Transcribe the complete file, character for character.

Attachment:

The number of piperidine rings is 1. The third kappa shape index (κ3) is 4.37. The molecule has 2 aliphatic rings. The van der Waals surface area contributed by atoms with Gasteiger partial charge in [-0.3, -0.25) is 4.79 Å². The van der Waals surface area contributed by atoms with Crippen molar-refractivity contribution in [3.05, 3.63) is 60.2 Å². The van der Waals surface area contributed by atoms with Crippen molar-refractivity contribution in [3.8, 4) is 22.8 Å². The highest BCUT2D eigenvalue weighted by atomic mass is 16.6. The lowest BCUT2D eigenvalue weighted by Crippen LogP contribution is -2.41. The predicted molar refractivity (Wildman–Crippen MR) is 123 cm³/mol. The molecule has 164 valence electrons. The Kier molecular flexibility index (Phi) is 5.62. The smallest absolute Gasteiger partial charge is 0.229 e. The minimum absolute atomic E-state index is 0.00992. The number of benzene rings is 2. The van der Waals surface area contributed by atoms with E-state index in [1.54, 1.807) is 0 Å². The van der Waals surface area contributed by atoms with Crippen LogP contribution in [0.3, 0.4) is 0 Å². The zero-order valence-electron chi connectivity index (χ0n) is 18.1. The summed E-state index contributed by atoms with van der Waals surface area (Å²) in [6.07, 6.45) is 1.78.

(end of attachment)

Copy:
The number of piperidine rings is 1. The third kappa shape index (κ3) is 4.37. The molecule has 2 aliphatic rings. The van der Waals surface area contributed by atoms with Gasteiger partial charge in [-0.3, -0.25) is 4.79 Å². The van der Waals surface area contributed by atoms with Crippen molar-refractivity contribution in [3.05, 3.63) is 60.2 Å². The van der Waals surface area contributed by atoms with Crippen molar-refractivity contribution in [3.8, 4) is 22.8 Å². The highest BCUT2D eigenvalue weighted by atomic mass is 16.6. The lowest BCUT2D eigenvalue weighted by Crippen LogP contribution is -2.41. The predicted molar refractivity (Wildman–Crippen MR) is 123 cm³/mol. The molecule has 164 valence electrons. The Kier molecular flexibility index (Phi) is 5.62. The smallest absolute Gasteiger partial charge is 0.229 e. The minimum absolute atomic E-state index is 0.00992. The number of benzene rings is 2. The van der Waals surface area contributed by atoms with E-state index in [1.54, 1.807) is 0 Å². The van der Waals surface area contributed by atoms with Crippen LogP contribution in [0.3, 0.4) is 0 Å². The zero-order valence-electron chi connectivity index (χ0n) is 18.1. The summed E-state index contributed by atoms with van der Waals surface area (Å²) in [6.07, 6.45) is 1.78.